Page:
New York University Environmental Law Journal
In the U.S. we have reached the point where further reductions in per-mile emissions from individual mobile sources of criteria pollutants will be both tiny and expensive. In addition, as population grows, total mobile source emissions in developed countries are likely to increase as our ability to engineer reductions on a vehicle-by-vehicle basis reaches its technological limit and is overwhelmed by the rising numbers of miles driven. Mobile source emissions world-wide will climb as greater wealth in the developing world fuels the demand for mobility. This article examines the demand for transportation and the regulation of transportation fuels and then assesses the possible steps for future regulation. As to pollutants where the issue is total loading in the atmosphere (e.g., CO2), the author argues that it will be cheaper and more effective to buy offsets in the developing world than to attempt to reduce emissions only within the developed world. The author further argues for incentives to induce changes in individual driver behavior in place of command and control measures and for changing anti-trust regulation to allow for tighter integration of fuels and engines to reduce mobile source emissions. Even with these measures, however, the author argues that stationary source regulation is going to have to pick up a larger portion of future gains in air quality.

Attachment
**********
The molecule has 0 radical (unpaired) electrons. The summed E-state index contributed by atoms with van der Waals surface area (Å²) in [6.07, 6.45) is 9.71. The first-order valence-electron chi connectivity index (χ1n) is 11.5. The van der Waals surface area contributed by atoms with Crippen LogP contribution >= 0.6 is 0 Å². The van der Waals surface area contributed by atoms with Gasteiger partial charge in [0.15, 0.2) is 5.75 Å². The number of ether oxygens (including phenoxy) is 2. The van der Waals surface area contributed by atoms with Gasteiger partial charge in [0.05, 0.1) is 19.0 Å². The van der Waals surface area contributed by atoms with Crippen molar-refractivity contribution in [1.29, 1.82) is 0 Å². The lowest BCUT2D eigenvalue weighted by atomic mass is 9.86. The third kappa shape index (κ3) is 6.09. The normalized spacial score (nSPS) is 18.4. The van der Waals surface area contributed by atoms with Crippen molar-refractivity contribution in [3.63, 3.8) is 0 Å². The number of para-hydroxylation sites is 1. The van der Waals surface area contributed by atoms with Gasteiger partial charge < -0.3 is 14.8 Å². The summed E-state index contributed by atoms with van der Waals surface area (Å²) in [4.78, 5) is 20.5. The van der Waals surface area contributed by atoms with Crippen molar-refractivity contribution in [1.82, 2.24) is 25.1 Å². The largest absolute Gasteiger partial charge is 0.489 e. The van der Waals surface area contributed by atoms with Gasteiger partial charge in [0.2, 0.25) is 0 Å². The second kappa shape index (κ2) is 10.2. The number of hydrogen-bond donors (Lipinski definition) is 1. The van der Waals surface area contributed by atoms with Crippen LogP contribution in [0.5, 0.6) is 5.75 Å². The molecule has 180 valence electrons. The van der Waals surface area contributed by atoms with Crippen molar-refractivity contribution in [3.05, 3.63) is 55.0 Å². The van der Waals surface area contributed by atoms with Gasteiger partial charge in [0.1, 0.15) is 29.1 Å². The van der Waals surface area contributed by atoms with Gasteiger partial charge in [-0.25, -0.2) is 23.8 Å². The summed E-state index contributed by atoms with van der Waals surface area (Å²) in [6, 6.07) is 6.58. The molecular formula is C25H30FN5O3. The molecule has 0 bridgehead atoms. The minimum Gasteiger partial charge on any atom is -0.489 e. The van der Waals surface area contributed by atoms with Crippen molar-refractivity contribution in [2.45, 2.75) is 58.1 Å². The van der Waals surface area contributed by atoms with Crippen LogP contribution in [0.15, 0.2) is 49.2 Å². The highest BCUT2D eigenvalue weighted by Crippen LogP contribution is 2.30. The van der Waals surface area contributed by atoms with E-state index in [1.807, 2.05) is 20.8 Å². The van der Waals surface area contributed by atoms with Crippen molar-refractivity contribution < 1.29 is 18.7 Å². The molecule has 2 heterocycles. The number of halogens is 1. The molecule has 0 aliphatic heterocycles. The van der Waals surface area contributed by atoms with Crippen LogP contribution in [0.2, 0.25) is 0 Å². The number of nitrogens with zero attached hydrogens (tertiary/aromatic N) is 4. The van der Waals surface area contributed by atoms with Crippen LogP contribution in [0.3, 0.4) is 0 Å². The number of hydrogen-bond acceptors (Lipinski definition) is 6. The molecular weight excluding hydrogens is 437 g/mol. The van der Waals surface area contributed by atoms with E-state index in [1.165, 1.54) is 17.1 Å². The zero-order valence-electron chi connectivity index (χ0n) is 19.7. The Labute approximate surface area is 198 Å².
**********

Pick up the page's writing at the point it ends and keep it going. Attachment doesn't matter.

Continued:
New York University School of Law
Andrew P. Morriss,
The Next Generation of Mobile Source Regulation,
N.Y.U. Envtl. L.J.
Available at: https://scholarship.law.tamu.edu/facscholar/192